Someone realizes there is information to be found, research to be done, truth to be uncovered and comprehended and reported. Someone goes and gets this story — in this NOLF example, a writer or editor starts calling their contacts at companies to try to track down the location and ownership of what was once a major franchise, and one that still has a passionate fan base. There will be blind alleys; there will be “no comment”s. This is why we call it work.
Some folks aren’t going to do the research — maybe they don’t know how yet — but they will at least listen to the video and understand what it says. At the very least, a reporter with comprehension will present what they have heard factually and accurately, perhaps adding their own thoughts for further discussion with their audience. In terms of motivation and fact-finding, they’ve missed the bus, but simply by understanding what a bus looks like now, maybe they will catch the next one when they recognize it. However, a responsible, critically thinking reporter will not say “Nobody knows where NOLF is” when the actual information was “I don’t think Activision has it.” This akin to hearing “The pizza I ordered is not ready yet” and concluding “That pizzeria is out of business.” Journalism is not a game of Telephone.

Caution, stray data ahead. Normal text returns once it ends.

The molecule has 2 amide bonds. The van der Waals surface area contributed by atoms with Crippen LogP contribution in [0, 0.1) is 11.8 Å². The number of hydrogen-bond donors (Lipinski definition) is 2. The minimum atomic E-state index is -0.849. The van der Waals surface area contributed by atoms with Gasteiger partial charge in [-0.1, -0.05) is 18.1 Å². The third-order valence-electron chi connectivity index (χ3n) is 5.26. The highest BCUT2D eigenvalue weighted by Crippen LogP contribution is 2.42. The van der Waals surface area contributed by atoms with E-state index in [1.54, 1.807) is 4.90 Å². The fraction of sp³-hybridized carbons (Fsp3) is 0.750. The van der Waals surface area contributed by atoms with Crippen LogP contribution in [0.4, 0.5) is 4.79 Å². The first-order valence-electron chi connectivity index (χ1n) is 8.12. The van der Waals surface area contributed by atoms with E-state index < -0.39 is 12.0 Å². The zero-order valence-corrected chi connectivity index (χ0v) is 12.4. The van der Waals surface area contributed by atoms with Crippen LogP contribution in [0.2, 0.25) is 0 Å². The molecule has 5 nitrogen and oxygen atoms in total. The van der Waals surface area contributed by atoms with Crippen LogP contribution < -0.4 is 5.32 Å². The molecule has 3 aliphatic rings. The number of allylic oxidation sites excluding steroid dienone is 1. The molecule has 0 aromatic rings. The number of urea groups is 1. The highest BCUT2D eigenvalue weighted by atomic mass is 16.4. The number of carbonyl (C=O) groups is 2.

This requires the least amount of effort, and it’s what many smaller outlets (and some larger outlets) often do: They repeat what they hear. It’s certainly easy to listen to someone speak and say “here’s what they said,” and it requires little to no ambition. Parroting might be newsworthy when it comes to a politician speaking, or even a game’s fact sheet when people want to know specific details or turns of phrase, but in a case like the NOLF question, it’s a sure sign that the writer has no reporting instincts whatsoever. They should not be calling themselves journalists.
And perhaps they don’t. I do realize that some bloggers and YouTubers do not consider themselves journalists — they are seeking attention, not responsibility — but at that point, they’re just adding noise, which helps nobody. It doesn’t even help themselves, when potential audience members figure out (and they will) that these not-journalists have nothing new to say, nothing to add to the conversation. Why listen to an echo when you can seek out a source?
I believe a lot of folks take the easy path because they want the easy hits. But real reporters don’t go for the easiest path all the time. People who make names for themselves in games media must earn the respect attributed to their names by all those things that define journalists: fact-finding, investigation, analysis. A lot of hopefuls miss that part, I think — they just see media members with status and access and they want that too. If you want that, no matter how meager, you need to find facts instead of simply repeating a lack of them.
By the criteria I’m offering here, there are definitely people out there doing it “right.” But I think too many inexperienced writers and site editors (and subsequently readers) are settling for less. When news breaks or information is released, I’d encourage you to think critically about what you hear, see, and say. With no responsibility comes no credibility.